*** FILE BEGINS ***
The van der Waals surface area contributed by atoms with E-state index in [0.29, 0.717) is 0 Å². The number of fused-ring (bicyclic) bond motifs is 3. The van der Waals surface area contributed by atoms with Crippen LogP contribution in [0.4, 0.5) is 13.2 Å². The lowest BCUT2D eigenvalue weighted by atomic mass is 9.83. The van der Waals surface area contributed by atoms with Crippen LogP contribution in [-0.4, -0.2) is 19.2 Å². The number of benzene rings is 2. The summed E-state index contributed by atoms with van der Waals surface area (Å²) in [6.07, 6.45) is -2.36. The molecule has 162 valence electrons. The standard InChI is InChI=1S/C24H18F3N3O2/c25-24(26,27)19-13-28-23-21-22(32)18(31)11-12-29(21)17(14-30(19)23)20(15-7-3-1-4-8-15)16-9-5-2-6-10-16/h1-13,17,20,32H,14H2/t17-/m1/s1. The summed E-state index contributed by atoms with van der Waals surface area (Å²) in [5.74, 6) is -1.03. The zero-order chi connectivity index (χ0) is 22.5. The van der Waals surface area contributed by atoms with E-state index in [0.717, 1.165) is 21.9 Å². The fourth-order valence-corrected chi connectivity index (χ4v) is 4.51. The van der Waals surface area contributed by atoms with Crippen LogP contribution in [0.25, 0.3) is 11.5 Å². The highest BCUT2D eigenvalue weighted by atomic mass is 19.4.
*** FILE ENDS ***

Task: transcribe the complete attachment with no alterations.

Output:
The van der Waals surface area contributed by atoms with E-state index in [0.29, 0.717) is 0 Å². The number of fused-ring (bicyclic) bond motifs is 3. The van der Waals surface area contributed by atoms with Crippen LogP contribution in [0.4, 0.5) is 13.2 Å². The lowest BCUT2D eigenvalue weighted by atomic mass is 9.83. The van der Waals surface area contributed by atoms with Crippen LogP contribution in [-0.4, -0.2) is 19.2 Å². The number of benzene rings is 2. The summed E-state index contributed by atoms with van der Waals surface area (Å²) in [6.07, 6.45) is -2.36. The molecule has 162 valence electrons. The standard InChI is InChI=1S/C24H18F3N3O2/c25-24(26,27)19-13-28-23-21-22(32)18(31)11-12-29(21)17(14-30(19)23)20(15-7-3-1-4-8-15)16-9-5-2-6-10-16/h1-13,17,20,32H,14H2/t17-/m1/s1. The summed E-state index contributed by atoms with van der Waals surface area (Å²) in [5.74, 6) is -1.03. The zero-order chi connectivity index (χ0) is 22.5. The van der Waals surface area contributed by atoms with E-state index in [0.717, 1.165) is 21.9 Å². The fourth-order valence-corrected chi connectivity index (χ4v) is 4.51. The van der Waals surface area contributed by atoms with Crippen LogP contribution in [0.25, 0.3) is 11.5 Å². The highest BCUT2D eigenvalue weighted by atomic mass is 19.4.